When coach Butch Davis left to take over the Cleveland Browns on Jan. 29, nine days before national signing day, it seemed as though the Hurricanes might struggle again, as they had in the mid-'90s. The Miami players felt betrayed because Davis had repeatedly told them he would remain with the program, and rival coaches suddenly were back sniffing around a strong group of recruits who had orally committed to Davis. What's more, the administration was looking outside the program for Davis's replacement, courting, among others, Wisconsin's Barry Alvarez, who presumably would bring in a new system.
In the end Alvarez stayed put and, to the delight of the Hurricanes, veteran Miami offensive coordinator Larry Coker was promoted. "When Coach Coker was hired, it was a big relief because we knew that nothing would change," says junior quarterback Ken Dorsey. "We knew that we could compete for the national championship."
With 14 starters returning from an 11-1 team that proved it was back among college football's elite by defeating Florida State, Virginia Tech and, in the Sugar Bowl, Florida, Miami will be a leading contender to win the national tide, which it last won in 1991. The Hurricanes, who ended the season ranked No. 2, have as much talent as any team in the nation despite having lost four starters who were first-round NFL draft choices.
The key to Miami's championship hopes is Dorsey, who last season threw for 2,737 yards and 25 touchdowns while being intercepted only five times. He will be protected by an experienced line anchored by two senior All-America tackles, Bryant McKinnie, who didn't allow a sack last season, and Joaquin Gonzalez. Dorsey, however, will be working without an established receiver, and that will force him to assume a greater leadership role, something he relishes.
"I understand what's expected of me," says Dorsey. "For the first time in my career I have to go to guys and tell them what to do. We don't have a Santana Moss or a Reggie Wayne anymore. We all have to work together."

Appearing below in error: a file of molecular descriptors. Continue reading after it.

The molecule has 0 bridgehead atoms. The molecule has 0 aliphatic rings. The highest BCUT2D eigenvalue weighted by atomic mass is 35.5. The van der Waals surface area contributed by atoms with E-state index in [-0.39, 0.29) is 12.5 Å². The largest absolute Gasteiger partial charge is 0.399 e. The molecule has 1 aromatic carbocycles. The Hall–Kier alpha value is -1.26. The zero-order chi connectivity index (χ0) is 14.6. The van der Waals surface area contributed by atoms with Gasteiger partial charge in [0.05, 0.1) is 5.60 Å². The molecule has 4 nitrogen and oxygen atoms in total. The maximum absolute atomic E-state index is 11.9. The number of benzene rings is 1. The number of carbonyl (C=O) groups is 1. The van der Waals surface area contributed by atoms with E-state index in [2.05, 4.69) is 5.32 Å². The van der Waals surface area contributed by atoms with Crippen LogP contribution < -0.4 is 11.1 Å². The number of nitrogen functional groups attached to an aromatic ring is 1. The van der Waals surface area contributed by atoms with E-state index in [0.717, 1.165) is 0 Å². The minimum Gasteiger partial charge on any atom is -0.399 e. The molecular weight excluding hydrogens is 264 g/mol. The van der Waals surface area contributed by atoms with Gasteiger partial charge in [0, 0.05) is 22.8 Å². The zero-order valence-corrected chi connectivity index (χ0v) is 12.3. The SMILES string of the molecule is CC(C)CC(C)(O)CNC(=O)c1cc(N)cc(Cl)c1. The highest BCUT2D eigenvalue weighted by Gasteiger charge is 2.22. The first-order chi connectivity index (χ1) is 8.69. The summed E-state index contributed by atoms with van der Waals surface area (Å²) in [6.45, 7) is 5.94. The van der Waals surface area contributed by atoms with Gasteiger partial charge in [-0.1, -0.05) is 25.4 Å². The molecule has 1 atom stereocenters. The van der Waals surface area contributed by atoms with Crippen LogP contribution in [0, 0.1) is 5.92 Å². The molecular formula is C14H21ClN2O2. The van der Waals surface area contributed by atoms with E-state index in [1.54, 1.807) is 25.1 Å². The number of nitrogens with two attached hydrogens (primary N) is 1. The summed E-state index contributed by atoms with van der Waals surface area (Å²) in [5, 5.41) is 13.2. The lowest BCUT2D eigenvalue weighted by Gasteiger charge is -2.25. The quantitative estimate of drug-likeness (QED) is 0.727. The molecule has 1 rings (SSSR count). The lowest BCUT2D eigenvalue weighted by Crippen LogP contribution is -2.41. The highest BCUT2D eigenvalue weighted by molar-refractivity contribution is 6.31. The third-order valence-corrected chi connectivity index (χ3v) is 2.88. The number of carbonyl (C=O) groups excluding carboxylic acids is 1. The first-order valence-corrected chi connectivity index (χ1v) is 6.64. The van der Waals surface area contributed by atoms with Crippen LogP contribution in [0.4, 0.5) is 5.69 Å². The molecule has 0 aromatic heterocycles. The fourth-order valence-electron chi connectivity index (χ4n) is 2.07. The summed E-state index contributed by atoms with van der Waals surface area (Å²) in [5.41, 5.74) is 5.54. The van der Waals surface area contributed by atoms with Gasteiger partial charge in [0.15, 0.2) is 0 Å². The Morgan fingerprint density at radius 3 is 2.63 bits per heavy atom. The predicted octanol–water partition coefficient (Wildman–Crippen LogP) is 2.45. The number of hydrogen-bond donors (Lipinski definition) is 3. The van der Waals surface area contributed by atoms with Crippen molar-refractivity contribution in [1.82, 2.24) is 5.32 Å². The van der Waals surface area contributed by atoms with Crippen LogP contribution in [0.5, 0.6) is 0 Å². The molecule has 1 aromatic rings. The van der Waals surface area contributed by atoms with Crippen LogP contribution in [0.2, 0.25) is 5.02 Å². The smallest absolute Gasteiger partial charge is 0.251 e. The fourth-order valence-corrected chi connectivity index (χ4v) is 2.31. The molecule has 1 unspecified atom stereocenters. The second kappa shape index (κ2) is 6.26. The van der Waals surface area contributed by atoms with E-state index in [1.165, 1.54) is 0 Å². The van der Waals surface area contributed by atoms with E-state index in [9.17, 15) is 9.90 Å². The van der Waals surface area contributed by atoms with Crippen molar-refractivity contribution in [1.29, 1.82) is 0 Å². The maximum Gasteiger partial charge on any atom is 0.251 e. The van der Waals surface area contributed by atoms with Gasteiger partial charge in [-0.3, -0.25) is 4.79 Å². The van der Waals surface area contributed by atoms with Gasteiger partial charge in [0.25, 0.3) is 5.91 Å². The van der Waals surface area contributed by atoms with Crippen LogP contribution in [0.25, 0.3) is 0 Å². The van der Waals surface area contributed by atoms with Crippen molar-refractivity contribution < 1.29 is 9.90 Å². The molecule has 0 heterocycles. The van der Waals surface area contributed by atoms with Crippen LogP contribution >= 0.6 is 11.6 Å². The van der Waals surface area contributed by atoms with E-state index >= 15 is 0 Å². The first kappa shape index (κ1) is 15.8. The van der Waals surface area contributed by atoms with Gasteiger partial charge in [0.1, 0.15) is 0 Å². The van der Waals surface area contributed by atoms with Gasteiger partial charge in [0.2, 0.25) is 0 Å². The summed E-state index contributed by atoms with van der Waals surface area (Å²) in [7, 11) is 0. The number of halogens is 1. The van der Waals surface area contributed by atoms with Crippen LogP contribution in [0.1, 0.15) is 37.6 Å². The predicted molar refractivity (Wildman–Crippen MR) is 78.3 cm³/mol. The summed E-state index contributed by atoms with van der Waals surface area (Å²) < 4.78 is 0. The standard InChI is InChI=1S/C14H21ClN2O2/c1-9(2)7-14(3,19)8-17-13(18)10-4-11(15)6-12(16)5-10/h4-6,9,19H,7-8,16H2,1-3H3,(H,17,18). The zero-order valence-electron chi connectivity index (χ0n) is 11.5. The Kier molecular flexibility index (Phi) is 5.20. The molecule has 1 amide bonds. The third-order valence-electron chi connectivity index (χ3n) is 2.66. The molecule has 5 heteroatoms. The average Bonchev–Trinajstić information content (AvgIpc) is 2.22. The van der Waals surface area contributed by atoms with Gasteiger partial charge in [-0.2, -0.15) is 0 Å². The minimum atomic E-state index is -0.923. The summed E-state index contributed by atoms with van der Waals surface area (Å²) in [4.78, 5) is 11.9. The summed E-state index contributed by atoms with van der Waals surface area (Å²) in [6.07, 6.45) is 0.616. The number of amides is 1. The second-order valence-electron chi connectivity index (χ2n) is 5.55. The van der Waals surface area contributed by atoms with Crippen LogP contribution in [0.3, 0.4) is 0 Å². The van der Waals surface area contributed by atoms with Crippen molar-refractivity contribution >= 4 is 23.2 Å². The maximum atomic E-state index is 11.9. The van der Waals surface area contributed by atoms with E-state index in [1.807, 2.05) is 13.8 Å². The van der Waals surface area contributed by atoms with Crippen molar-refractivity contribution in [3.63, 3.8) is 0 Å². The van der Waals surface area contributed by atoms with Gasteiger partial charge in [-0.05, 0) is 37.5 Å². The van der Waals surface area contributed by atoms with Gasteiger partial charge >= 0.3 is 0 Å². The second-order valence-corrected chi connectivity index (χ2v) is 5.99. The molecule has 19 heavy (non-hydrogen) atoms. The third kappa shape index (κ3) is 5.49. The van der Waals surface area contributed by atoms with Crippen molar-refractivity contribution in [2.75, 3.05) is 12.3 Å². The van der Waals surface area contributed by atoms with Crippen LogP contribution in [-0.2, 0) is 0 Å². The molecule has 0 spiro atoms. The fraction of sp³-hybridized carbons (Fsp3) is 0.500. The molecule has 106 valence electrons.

The 53-year-old Coker, who was the Hurricanes' offensive coordinator for the past six seasons, says he will have an offensive philosophy similar to Davis's but hopes to put more emphasis on the running game. Despite losing last season's leading ground gainer, James Jackson, Miami should be able to run the ball because of a trio of talented backs: senior Najeh Davenport, who gained 308 yards last fall; junior Clinton Portis, who averaged a team-high 6.3 yards per carry last year; and sophomore Jarrett Payton, son of the late Walter Payton.
The loss of Butkus Award-winning middle linebacker Dan Morgan to the Carolina Panthers leaves a major hole on defense, which is why sophomore D.J. Williams, the 1999 USA Today [high school] Defensive Player of the Year, will move back to linebacker after playing fullback last season. The secondary is loaded, led by senior strong safety Edward Reed, who was third in the nation last season with eight interceptions, and cornerbacks Phillip Buchanon, a junior, and Mike Rumph, a senior.
To compete for the national championship Miami will have to win at Penn State, Florida State and Virginia Tech, but the Hurricanes insist they have already won the most important fight with the hiring of Coker. "Right now everyone is feeling pretty good," Coker says. "The players went to battle for me, and I have a responsibility to them to keep this program on the right track. There's no uncertainty. They're comfortable with me, and I'm comfortable with them. Before Coach Davis left, we had our sights set on a national championship. That's not going to change."